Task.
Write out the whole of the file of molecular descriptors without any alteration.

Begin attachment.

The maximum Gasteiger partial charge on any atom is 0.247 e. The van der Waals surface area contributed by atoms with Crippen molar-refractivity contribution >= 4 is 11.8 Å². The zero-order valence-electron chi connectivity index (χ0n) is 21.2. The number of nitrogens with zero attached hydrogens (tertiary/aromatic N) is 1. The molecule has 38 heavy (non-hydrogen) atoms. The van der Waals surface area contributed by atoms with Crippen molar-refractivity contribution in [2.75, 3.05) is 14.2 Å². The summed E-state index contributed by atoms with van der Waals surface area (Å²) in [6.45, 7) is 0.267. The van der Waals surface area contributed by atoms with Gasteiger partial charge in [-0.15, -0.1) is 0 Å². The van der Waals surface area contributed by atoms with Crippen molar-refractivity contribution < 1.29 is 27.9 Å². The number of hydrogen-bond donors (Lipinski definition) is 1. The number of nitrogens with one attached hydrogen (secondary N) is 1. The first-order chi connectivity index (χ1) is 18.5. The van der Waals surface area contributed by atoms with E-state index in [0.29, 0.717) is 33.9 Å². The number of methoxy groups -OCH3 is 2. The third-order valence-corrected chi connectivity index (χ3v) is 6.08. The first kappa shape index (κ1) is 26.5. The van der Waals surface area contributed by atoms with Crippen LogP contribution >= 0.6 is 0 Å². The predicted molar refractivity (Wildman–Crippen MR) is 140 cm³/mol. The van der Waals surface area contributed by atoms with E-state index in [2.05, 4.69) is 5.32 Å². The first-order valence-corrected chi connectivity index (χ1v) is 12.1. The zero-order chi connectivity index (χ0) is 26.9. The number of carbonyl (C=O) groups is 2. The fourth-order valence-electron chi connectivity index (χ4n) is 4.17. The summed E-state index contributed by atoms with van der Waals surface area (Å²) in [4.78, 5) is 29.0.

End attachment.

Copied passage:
The maximum Gasteiger partial charge on any atom is 0.247 e. The van der Waals surface area contributed by atoms with Crippen molar-refractivity contribution >= 4 is 11.8 Å². The zero-order valence-electron chi connectivity index (χ0n) is 21.2. The number of nitrogens with zero attached hydrogens (tertiary/aromatic N) is 1. The molecule has 38 heavy (non-hydrogen) atoms. The van der Waals surface area contributed by atoms with Crippen molar-refractivity contribution in [2.75, 3.05) is 14.2 Å². The summed E-state index contributed by atoms with van der Waals surface area (Å²) in [6.45, 7) is 0.267. The van der Waals surface area contributed by atoms with Gasteiger partial charge in [-0.15, -0.1) is 0 Å². The van der Waals surface area contributed by atoms with Crippen molar-refractivity contribution < 1.29 is 27.9 Å². The number of hydrogen-bond donors (Lipinski definition) is 1. The number of nitrogens with one attached hydrogen (secondary N) is 1. The first-order chi connectivity index (χ1) is 18.5. The van der Waals surface area contributed by atoms with E-state index in [0.29, 0.717) is 33.9 Å². The number of methoxy groups -OCH3 is 2. The third-order valence-corrected chi connectivity index (χ3v) is 6.08. The first kappa shape index (κ1) is 26.5. The van der Waals surface area contributed by atoms with Crippen LogP contribution >= 0.6 is 0 Å². The predicted molar refractivity (Wildman–Crippen MR) is 140 cm³/mol. The van der Waals surface area contributed by atoms with E-state index in [2.05, 4.69) is 5.32 Å². The first-order valence-corrected chi connectivity index (χ1v) is 12.1. The zero-order chi connectivity index (χ0) is 26.9. The number of carbonyl (C=O) groups is 2. The fourth-order valence-electron chi connectivity index (χ4n) is 4.17. The summed E-state index contributed by atoms with van der Waals surface area (Å²) in [4.78, 5) is 29.0.